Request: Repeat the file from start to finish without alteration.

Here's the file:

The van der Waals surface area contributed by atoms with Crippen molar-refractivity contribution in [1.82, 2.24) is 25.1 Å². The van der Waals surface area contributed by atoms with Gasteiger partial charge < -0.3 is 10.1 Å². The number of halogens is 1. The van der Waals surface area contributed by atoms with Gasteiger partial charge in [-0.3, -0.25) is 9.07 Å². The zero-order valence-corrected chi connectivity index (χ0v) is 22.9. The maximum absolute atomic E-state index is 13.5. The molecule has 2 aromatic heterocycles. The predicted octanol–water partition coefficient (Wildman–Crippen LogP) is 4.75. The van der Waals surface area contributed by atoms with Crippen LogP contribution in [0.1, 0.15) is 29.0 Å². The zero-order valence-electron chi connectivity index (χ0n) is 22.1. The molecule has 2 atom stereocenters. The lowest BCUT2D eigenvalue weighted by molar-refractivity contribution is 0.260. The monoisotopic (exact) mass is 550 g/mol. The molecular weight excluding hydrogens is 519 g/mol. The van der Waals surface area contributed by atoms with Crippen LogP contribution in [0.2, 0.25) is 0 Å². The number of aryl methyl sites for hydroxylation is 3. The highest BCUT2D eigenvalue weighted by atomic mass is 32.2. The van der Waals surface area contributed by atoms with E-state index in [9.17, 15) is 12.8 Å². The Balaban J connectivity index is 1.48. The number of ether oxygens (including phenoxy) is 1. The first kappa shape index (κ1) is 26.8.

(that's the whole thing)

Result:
The van der Waals surface area contributed by atoms with Crippen molar-refractivity contribution in [1.82, 2.24) is 25.1 Å². The van der Waals surface area contributed by atoms with Gasteiger partial charge < -0.3 is 10.1 Å². The number of halogens is 1. The van der Waals surface area contributed by atoms with Gasteiger partial charge in [-0.3, -0.25) is 9.07 Å². The zero-order valence-corrected chi connectivity index (χ0v) is 22.9. The maximum absolute atomic E-state index is 13.5. The molecule has 2 aromatic heterocycles. The predicted octanol–water partition coefficient (Wildman–Crippen LogP) is 4.75. The van der Waals surface area contributed by atoms with Crippen LogP contribution in [0.1, 0.15) is 29.0 Å². The zero-order valence-electron chi connectivity index (χ0n) is 22.1. The molecule has 2 atom stereocenters. The lowest BCUT2D eigenvalue weighted by molar-refractivity contribution is 0.260. The monoisotopic (exact) mass is 550 g/mol. The molecular weight excluding hydrogens is 519 g/mol. The van der Waals surface area contributed by atoms with Crippen LogP contribution in [0.2, 0.25) is 0 Å². The number of aryl methyl sites for hydroxylation is 3. The highest BCUT2D eigenvalue weighted by atomic mass is 32.2. The van der Waals surface area contributed by atoms with E-state index in [9.17, 15) is 12.8 Å². The Balaban J connectivity index is 1.48. The number of ether oxygens (including phenoxy) is 1. The first kappa shape index (κ1) is 26.8.